A map accompanying the USA Today article shows those states that require helmets for all riders, states that require helmets for some riders and states that have no helmet laws.

This got us thinking about motorcycle helmet laws around the world.

According to the World Health Organization (WHO), motorcyclists wearing a good-quality helmet can reduce the risk of death in a road crash by almost 40 percent and the risk of severe injury by over 70 percent.

Yet, only 40 percent of countries have motorcycle helmet laws that cover both riders and passengers, and mandate quality standards for helmets.

A map shows helmet laws and standards by country.

The WHO also has information on road safety laws by country relating to other key risk factors, such as speed, drink-driving, seat belts and child restraints.

Check out the I.I.I. issues update on motorcycle crashes.

An article in the New York Times takes a closer look at how banks, hedge funds and private investors are investing hundreds of millions of dollars into others’ lawsuits in the hope of taking a share of any settlement or damages award.

According to a review by the NYT and the Center for Public Integrity, the rise of lending to plaintiffs and their lawyers is a result of the high cost of litigation and is giving more people their day in court.

However, it goes on to highlight some problems with the practice, such as investors initiating and controlling cases and plaintiffs being hit with sky-high interest payments on lawsuit loans, the costs of which can exceed the benefits of winning a case.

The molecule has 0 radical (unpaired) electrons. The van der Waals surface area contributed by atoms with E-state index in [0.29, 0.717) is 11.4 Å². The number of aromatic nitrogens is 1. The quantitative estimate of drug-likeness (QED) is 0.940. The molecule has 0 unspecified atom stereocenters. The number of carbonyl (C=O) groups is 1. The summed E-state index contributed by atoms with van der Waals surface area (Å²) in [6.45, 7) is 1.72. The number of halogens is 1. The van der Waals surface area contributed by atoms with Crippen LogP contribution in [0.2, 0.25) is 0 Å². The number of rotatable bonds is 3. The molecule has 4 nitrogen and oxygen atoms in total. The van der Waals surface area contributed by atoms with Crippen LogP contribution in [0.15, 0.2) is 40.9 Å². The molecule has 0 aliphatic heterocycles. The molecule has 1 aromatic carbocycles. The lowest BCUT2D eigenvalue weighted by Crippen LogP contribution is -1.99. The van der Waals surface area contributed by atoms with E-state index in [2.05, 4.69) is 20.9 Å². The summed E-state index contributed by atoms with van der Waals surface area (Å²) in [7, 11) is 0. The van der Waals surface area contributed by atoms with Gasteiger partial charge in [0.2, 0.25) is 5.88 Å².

For example, the NYT article mentions a woman injured in a 1995 car accident outside Philadelphia who borrowed money for a suit, along with her lawyer. By the time she won $169,125 in 2003, the lenders were owed $221,000.

Lawyers for ground zero workers whose health was damaged during the rescue and clean up following the terrorist attack of 9/11 borrowed more than $35 million, the article says.

A $712.5 million settlement was announced in June and workers have until today to approve it. Of the costs billed to clients - some $6.1 million of $11 million in interest payments, the NYT reports.

According to a 2009 report by the Institute for Legal Reform (ILR) titled “Selling Lawsuits: Buying Trouble”, third-party litigation funding is playing an increasingly visible and potentially harmful role in U.S. litigation and is a recipe for abuse.

ILR said the root problem with third-party litigation financing is that it introduces a stranger to the attorney-client relationship whose sole interest is a financial one.

The Wall Street Journal Law blog has more on this story.

Check out I.I.I. information on the liability system and I.I.I. facts and stats on litigiousness.

Somalia is now more at risk from terrorist attacks than Iraq, Pakistan, Afghanistan and Colombia, according to a global ranking developed by risks advisory firm Maplecroft.

It shows that Somalia moved from 4 to 1 in this year’s Terrorism Risk Index (TRI) and has the highest number of deaths from terrorism per population, surpassing Iraq and Afghanistan in the number of fatalities per terrorist attack.

According to Maplecroft’s analysis, Somalia experienced 556 terrorist incidents, killing a total of 1,437 people and wounding 3,408 between June 2009 and June 2010.

Yemen has also jumped into the extreme risk category for the first time. The country has seen a very significant increase in the number of terrorist incidents on its own soil with a total of 109 attacks between June 2009 and June 2010, Maplecroft reports.

A recent incident in which two parcel bombs sent from the Yemen were discovered aboard cargo planes en route to the U.S. minutes before detonation, highlights the elevated risk given this country by Maplecroft.

The index ranks the U.S. (33) at higher risk for a terrorist attack than France (44) and the United Kingdom (46), though none of the major Western economies fall within the high or extreme risk bracket.

Greece saw the largest jump in rankings from 57 to 24, overtaking Spain (27) to become the European country most at risk from terrorist attacks.